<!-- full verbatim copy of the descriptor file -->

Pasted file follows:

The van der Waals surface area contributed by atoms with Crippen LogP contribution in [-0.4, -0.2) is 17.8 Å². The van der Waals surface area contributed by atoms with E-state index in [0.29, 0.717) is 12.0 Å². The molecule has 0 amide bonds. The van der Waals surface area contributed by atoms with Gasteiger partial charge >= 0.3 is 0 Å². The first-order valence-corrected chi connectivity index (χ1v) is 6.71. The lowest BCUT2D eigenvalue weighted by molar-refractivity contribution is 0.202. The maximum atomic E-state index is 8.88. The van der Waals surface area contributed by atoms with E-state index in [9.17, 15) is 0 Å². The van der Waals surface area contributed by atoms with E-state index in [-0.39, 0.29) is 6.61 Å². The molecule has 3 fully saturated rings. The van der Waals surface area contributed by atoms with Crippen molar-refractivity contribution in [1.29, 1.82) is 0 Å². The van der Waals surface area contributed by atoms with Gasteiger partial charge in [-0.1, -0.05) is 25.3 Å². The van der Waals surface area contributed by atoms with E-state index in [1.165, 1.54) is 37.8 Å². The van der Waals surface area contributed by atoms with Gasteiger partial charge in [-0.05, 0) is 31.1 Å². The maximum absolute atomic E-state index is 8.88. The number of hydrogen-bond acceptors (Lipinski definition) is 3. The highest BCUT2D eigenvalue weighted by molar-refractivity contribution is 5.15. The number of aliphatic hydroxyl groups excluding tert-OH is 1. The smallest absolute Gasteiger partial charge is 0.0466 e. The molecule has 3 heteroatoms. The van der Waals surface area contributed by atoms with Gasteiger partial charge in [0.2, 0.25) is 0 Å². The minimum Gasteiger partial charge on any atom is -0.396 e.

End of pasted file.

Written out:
The van der Waals surface area contributed by atoms with Crippen LogP contribution in [-0.4, -0.2) is 17.8 Å². The van der Waals surface area contributed by atoms with E-state index in [0.29, 0.717) is 12.0 Å². The molecule has 0 amide bonds. The van der Waals surface area contributed by atoms with Gasteiger partial charge >= 0.3 is 0 Å². The first-order valence-corrected chi connectivity index (χ1v) is 6.71. The lowest BCUT2D eigenvalue weighted by molar-refractivity contribution is 0.202. The maximum atomic E-state index is 8.88. The van der Waals surface area contributed by atoms with E-state index in [9.17, 15) is 0 Å². The van der Waals surface area contributed by atoms with E-state index in [-0.39, 0.29) is 6.61 Å². The molecule has 3 fully saturated rings. The van der Waals surface area contributed by atoms with Crippen molar-refractivity contribution in [1.29, 1.82) is 0 Å². The van der Waals surface area contributed by atoms with Gasteiger partial charge in [-0.1, -0.05) is 25.3 Å². The van der Waals surface area contributed by atoms with E-state index in [1.165, 1.54) is 37.8 Å². The van der Waals surface area contributed by atoms with Gasteiger partial charge in [-0.05, 0) is 31.1 Å². The maximum absolute atomic E-state index is 8.88. The number of hydrogen-bond acceptors (Lipinski definition) is 3. The highest BCUT2D eigenvalue weighted by molar-refractivity contribution is 5.15. The number of aliphatic hydroxyl groups excluding tert-OH is 1. The smallest absolute Gasteiger partial charge is 0.0466 e. The molecule has 3 heteroatoms. The van der Waals surface area contributed by atoms with Gasteiger partial charge in [0.2, 0.25) is 0 Å². The minimum Gasteiger partial charge on any atom is -0.396 e.